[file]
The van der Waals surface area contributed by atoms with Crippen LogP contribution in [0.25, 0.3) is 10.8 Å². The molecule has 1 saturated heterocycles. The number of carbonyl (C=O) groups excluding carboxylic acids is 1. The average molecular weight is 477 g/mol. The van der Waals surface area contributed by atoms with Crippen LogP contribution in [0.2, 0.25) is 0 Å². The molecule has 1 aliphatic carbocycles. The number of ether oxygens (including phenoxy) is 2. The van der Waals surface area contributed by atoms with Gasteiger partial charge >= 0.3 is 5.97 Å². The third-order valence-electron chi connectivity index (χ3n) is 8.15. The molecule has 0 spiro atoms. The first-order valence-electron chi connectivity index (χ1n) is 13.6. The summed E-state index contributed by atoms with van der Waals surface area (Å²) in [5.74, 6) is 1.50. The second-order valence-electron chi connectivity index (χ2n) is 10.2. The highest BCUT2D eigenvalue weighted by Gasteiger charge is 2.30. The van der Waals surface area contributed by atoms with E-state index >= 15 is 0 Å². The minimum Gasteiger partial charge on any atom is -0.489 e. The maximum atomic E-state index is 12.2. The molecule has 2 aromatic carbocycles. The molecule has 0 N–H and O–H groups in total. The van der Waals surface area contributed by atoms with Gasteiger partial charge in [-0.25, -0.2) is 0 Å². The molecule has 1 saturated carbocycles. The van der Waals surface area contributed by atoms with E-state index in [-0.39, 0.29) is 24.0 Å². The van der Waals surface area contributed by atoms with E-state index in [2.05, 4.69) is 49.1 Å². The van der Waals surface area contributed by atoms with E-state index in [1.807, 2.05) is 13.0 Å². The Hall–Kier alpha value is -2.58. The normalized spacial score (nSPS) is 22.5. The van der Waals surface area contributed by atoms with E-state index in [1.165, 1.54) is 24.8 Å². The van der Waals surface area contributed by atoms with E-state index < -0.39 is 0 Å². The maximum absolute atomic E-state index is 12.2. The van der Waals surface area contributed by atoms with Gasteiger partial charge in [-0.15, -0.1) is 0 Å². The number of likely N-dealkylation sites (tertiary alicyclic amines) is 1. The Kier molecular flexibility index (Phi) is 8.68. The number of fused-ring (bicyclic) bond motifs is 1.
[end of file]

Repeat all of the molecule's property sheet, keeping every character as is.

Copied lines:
The van der Waals surface area contributed by atoms with Crippen LogP contribution in [0.25, 0.3) is 10.8 Å². The molecule has 1 saturated heterocycles. The number of carbonyl (C=O) groups excluding carboxylic acids is 1. The average molecular weight is 477 g/mol. The van der Waals surface area contributed by atoms with Crippen LogP contribution in [0.2, 0.25) is 0 Å². The molecule has 1 aliphatic carbocycles. The number of ether oxygens (including phenoxy) is 2. The van der Waals surface area contributed by atoms with Gasteiger partial charge >= 0.3 is 5.97 Å². The third-order valence-electron chi connectivity index (χ3n) is 8.15. The molecule has 0 spiro atoms. The first-order valence-electron chi connectivity index (χ1n) is 13.6. The summed E-state index contributed by atoms with van der Waals surface area (Å²) in [5.74, 6) is 1.50. The second-order valence-electron chi connectivity index (χ2n) is 10.2. The highest BCUT2D eigenvalue weighted by Gasteiger charge is 2.30. The van der Waals surface area contributed by atoms with E-state index >= 15 is 0 Å². The minimum Gasteiger partial charge on any atom is -0.489 e. The maximum atomic E-state index is 12.2. The molecule has 2 aromatic carbocycles. The molecule has 0 N–H and O–H groups in total. The van der Waals surface area contributed by atoms with Gasteiger partial charge in [-0.25, -0.2) is 0 Å². The molecule has 1 saturated carbocycles. The van der Waals surface area contributed by atoms with E-state index in [-0.39, 0.29) is 24.0 Å². The van der Waals surface area contributed by atoms with E-state index in [2.05, 4.69) is 49.1 Å². The van der Waals surface area contributed by atoms with E-state index in [1.807, 2.05) is 13.0 Å². The Hall–Kier alpha value is -2.58. The normalized spacial score (nSPS) is 22.5. The van der Waals surface area contributed by atoms with E-state index in [1.165, 1.54) is 24.8 Å². The van der Waals surface area contributed by atoms with E-state index < -0.39 is 0 Å². The maximum absolute atomic E-state index is 12.2. The van der Waals surface area contributed by atoms with Gasteiger partial charge in [-0.15, -0.1) is 0 Å². The number of likely N-dealkylation sites (tertiary alicyclic amines) is 1. The Kier molecular flexibility index (Phi) is 8.68. The number of fused-ring (bicyclic) bond motifs is 1.